Taxi driver crashes into pedestrians at Alexandra Road junction, killing elderly woman

A video posted on Facebook shows the taxi driver beating the red light and abruptly making a right turn. PHOTO: SCREENGRAB FROM SG ROAD VIGILANTE-SGRV/FACEBOOK

SINGAPORE - An SMRT taxi driver who lost consciousness behind the wheel ploughed into pedestrians in Queenstown on Friday evening (March 22), resulting in the death of a 66-year-old woman.

Two others, including the 72-year-old driver, were injured in the accident at the junction of Jalan Bukit Merah and Alexandra Road, the police said on Saturday.

The police, who were alerted at about 7pm, said that the driver and two women, aged 32 and 66, were taken to the National University Hospital.

The 66-year-old woman later succumbed to her injuries at the hospital, they added.

Preliminary investigations revealed that the taxi driver had lost consciousness prior to the accident. He is currently assisting in police investigations.

A video posted on Facebook page SG Road Vigilante on Friday night shows the taxi driver beating the red light and abruptly making a right turn, crossing into the path of vehicles that were heading straight.

Dashboard camera footage from another angle then shows that the taxi's hazard lights had been switched on and the vehicle changed lanes before making the turn.

Remote video URL

Several pedestrians were seen crossing the road when the taxi driver crashed into them.

A woman is later pictured lying on a stretcher on the road as paramedics attend to her.

In response to queries, SMRT vice-president of corporate communications Margaret Teo said that the company was saddened to hear that one of the pedestrians had died.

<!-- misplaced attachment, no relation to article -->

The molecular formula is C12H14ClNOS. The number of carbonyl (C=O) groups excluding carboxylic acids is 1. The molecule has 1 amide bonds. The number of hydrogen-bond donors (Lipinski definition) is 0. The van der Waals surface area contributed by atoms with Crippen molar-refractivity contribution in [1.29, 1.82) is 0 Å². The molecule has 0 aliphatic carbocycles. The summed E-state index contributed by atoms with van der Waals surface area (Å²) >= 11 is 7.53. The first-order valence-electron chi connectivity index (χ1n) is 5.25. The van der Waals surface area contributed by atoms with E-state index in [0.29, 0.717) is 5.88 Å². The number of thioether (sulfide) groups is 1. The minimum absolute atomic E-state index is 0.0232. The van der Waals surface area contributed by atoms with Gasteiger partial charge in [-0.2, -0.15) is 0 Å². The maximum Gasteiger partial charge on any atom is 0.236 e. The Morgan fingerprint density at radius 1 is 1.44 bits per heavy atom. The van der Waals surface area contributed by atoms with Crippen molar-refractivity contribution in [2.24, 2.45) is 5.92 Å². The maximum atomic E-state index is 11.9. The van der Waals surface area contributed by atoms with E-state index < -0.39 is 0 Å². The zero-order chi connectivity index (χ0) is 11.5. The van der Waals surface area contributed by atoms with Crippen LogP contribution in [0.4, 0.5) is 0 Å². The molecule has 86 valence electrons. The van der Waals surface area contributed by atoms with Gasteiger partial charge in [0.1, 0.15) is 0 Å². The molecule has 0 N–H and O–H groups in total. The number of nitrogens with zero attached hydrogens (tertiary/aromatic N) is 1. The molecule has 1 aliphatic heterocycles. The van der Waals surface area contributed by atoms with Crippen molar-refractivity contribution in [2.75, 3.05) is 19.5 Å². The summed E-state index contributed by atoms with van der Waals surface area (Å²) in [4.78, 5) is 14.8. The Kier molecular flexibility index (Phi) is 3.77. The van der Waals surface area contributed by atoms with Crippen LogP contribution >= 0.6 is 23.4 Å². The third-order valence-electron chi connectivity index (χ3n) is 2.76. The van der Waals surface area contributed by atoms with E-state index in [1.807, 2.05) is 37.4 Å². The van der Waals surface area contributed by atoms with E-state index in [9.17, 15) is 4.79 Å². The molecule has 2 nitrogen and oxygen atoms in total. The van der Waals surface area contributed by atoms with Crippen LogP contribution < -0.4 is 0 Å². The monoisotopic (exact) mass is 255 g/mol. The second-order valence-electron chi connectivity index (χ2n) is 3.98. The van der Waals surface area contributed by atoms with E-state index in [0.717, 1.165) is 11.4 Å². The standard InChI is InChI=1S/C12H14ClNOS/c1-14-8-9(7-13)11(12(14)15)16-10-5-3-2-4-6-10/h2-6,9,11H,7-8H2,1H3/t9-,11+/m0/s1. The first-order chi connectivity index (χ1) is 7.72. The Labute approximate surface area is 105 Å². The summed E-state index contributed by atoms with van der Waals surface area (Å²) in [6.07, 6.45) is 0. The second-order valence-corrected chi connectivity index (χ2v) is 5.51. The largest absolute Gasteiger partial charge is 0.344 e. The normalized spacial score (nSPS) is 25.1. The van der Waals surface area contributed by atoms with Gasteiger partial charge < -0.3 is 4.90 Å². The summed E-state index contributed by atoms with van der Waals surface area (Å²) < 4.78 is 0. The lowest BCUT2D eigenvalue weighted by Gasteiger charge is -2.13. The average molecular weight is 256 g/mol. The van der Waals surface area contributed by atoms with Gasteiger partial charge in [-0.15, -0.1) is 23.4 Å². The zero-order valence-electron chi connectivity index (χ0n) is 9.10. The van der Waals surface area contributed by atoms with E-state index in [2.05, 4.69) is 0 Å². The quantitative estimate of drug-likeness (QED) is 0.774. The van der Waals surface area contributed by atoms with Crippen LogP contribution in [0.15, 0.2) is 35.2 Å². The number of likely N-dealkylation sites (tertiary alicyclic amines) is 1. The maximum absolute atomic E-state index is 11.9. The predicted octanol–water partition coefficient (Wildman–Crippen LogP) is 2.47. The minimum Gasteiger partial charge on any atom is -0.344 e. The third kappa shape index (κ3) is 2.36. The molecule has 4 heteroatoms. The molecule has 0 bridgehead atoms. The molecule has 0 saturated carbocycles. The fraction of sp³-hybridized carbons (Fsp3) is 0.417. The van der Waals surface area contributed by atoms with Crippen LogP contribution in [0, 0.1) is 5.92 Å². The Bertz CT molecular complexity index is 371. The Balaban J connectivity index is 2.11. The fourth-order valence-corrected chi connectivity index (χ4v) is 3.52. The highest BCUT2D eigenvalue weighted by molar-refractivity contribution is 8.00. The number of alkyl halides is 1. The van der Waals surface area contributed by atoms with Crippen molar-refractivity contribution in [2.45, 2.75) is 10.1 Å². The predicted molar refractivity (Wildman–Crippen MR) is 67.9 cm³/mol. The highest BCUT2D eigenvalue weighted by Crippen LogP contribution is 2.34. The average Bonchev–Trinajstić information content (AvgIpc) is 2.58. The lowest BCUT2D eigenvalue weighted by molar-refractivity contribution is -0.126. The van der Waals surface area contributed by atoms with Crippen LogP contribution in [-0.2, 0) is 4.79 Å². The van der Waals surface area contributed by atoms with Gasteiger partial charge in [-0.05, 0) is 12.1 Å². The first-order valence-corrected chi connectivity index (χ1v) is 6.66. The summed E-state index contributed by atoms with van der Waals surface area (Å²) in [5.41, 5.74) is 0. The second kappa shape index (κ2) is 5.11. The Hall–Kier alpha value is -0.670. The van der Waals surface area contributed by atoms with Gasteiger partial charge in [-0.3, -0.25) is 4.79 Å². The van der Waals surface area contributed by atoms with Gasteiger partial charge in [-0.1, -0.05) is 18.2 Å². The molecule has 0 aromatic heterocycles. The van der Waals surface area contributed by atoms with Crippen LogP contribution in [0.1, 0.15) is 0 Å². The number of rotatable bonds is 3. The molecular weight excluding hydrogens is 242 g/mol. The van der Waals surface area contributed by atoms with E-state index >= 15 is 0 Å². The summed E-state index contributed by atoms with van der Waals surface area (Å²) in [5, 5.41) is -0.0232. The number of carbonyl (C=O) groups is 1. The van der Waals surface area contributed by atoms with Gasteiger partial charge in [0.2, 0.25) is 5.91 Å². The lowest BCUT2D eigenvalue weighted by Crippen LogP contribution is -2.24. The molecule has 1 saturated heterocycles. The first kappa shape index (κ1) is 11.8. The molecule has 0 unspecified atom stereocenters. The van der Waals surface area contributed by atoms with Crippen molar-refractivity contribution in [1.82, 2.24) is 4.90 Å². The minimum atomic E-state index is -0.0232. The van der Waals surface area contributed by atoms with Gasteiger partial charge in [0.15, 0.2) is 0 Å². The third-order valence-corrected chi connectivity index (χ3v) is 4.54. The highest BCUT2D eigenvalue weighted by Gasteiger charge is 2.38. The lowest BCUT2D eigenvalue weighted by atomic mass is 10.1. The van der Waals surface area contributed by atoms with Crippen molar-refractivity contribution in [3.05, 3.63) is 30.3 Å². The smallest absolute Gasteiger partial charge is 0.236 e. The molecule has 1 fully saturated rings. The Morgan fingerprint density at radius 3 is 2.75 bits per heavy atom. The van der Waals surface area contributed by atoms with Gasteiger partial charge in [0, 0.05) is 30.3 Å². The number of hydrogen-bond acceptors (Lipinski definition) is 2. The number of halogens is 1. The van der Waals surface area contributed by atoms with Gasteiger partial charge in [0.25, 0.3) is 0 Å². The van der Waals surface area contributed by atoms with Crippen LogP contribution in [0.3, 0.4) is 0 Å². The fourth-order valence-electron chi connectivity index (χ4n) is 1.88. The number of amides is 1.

"Our immediate priority is to try to get in touch with all the affected families to render assistance and support," she said.

"Meanwhile, we are extending our full cooperation to the police in their investigations into the accident."

A witness identified only as Ms Wang told Chinese-language evening daily Shin Min Daily News that there were about six people preparing to cross the road right before the accident occurred.

After they had taken a few steps, the taxi collided into two women. One of them landed on a grass patch, while the other woman lay on the road.

Ms Wang said the woman on the grass patch had head and arm abrasions, and had temporarily lost consciousness.

She came to a while later and hurried over to comfort her son. The boy had witnessed the accident and was crying loudly, said Ms Wang.

Chinese-language evening daily Lianhe Wanbao reported that photos from an eyewitness named Ms Chen showed the other woman on the road was bleeding from her mouth and nose, and appeared to be unconscious.

Earlier this month, a ComfortDelGro taxi driver fainted while driving on the East Coast Parkway and collided with a centre divider. His passenger then alighted in the middle of the expressway.

ComfortDelGro said then that the cabby had "blacked out momentarily", and when the driver regained consciousness, he realised that his passenger had disembarked.

Emergency physician Dr Charles Johnson told The Straits Times that a sudden loss of consciousness is usually due to something that is related to the heart or the brain, such as an abnormal heartbeat, a stroke or a seizure, or a fall in blood pressure that decreases blood flow to the brain.

Some of the causes for losing consciousness while driving can be prevented while others cannot, he said.